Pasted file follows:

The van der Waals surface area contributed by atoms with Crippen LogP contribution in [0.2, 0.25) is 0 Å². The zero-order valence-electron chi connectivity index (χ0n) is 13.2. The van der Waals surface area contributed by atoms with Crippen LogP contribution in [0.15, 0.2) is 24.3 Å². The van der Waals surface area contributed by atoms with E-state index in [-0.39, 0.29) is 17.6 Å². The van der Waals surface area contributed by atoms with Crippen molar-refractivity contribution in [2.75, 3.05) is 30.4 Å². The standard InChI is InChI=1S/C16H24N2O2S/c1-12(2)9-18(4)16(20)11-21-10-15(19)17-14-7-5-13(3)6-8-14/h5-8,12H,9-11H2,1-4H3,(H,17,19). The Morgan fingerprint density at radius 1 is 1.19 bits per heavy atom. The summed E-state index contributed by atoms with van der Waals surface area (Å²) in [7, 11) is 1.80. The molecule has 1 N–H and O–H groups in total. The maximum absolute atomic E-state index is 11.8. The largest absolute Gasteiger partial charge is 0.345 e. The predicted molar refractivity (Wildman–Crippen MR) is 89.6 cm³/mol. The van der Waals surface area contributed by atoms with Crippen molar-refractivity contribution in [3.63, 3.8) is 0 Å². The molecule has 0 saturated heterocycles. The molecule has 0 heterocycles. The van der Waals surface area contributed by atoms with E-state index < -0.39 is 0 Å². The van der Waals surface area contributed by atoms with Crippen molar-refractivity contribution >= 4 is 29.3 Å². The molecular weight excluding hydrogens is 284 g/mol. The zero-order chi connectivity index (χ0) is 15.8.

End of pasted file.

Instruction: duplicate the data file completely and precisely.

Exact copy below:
The van der Waals surface area contributed by atoms with Crippen LogP contribution in [0.2, 0.25) is 0 Å². The zero-order valence-electron chi connectivity index (χ0n) is 13.2. The van der Waals surface area contributed by atoms with Crippen LogP contribution in [0.15, 0.2) is 24.3 Å². The van der Waals surface area contributed by atoms with E-state index in [-0.39, 0.29) is 17.6 Å². The van der Waals surface area contributed by atoms with Crippen molar-refractivity contribution in [2.75, 3.05) is 30.4 Å². The standard InChI is InChI=1S/C16H24N2O2S/c1-12(2)9-18(4)16(20)11-21-10-15(19)17-14-7-5-13(3)6-8-14/h5-8,12H,9-11H2,1-4H3,(H,17,19). The Morgan fingerprint density at radius 1 is 1.19 bits per heavy atom. The summed E-state index contributed by atoms with van der Waals surface area (Å²) in [7, 11) is 1.80. The molecule has 1 N–H and O–H groups in total. The maximum absolute atomic E-state index is 11.8. The largest absolute Gasteiger partial charge is 0.345 e. The predicted molar refractivity (Wildman–Crippen MR) is 89.6 cm³/mol. The van der Waals surface area contributed by atoms with Crippen molar-refractivity contribution in [3.63, 3.8) is 0 Å². The molecule has 0 saturated heterocycles. The molecule has 0 heterocycles. The van der Waals surface area contributed by atoms with E-state index < -0.39 is 0 Å². The van der Waals surface area contributed by atoms with Crippen molar-refractivity contribution >= 4 is 29.3 Å². The molecular weight excluding hydrogens is 284 g/mol. The zero-order chi connectivity index (χ0) is 15.8.